But Tuesday’s nighttime Christmas parade is purely a town event. Amite City leaders are hoping their new most-famous son will be able to ride in the annual event. (Edwards transition team is hopeful, trying to work it into his suddenly busy schedule, but can’t commit yet.)

The Town of Amite City has other famous sons: the late Cajun comedian Justin Wilson grew up near Amite, but he lived most of his life in the Baton Rouge area and Pike County, Mississippi. Fashion designer Billy Reid grew up in Amite but left for Texas after college and never returned.

Edwards came back after a stint in the military and has a country law practice — writing wills and contracts, helping small businesses and handling successions from an office next door to the parish courthouse.

Like in most small towns, men meet on many mornings to drink coffee, talk hunting, sports and occasionally politics. Since most of these groups have a name, Amite’s is informally called Cabby’s Coffee Club, named after the original venue, though the gatherings now take place at the Master Chef restaurant.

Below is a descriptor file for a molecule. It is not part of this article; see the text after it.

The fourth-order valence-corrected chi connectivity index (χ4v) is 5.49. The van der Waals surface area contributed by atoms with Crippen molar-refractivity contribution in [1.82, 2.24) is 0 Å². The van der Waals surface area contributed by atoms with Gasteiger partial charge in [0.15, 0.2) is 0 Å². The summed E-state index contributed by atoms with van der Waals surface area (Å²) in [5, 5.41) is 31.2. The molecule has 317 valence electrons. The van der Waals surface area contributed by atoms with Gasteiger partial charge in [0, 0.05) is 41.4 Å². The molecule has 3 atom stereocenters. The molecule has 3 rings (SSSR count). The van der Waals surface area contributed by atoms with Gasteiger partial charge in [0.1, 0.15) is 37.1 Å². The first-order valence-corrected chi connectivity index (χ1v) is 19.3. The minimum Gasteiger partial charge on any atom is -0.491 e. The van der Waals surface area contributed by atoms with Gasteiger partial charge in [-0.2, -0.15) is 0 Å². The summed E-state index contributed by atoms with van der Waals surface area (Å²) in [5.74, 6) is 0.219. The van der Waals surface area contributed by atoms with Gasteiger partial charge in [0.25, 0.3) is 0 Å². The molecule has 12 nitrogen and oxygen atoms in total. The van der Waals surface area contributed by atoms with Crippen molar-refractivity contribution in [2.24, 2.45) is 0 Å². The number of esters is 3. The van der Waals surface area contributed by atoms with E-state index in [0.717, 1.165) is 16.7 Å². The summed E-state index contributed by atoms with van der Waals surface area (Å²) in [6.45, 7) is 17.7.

Edwards attends many of the coffee klatches when he is around. “He has that kind of ease with the folks here,” Amite City Mayor Buddy Bel said. The mayor is Edwards’ third cousin.

Town fathers hope to erect a sign commemorating their favorite son and hope that his ascendancy to the state’s highest office will draw travelers past the RaceTrac gas station and Popeye’s Famous Fried Chicken Kitchen by the Interstate 55 exit and into the town.

Like most Southern towns, Amite City’s downtown of one and two-story storefronts built around the turn of the 20th Century, went through a period of boarded up windows as the butchers, jewelers and pharmacists lost business to the Wal-Mart Super Center at the edge of town. The house Edwards grew up in, near the corner of North Duncan and East Mulberry streets, is now the Hitching Post Restaurant, serving steaks and seafood.

Recently a bakery, a couple restaurants and other businesses have been moved back into the old buildings downtown.

“It’s a wonderful, pedestrian friendly downtown that is getting better every day,” Bel said. “It has personality.”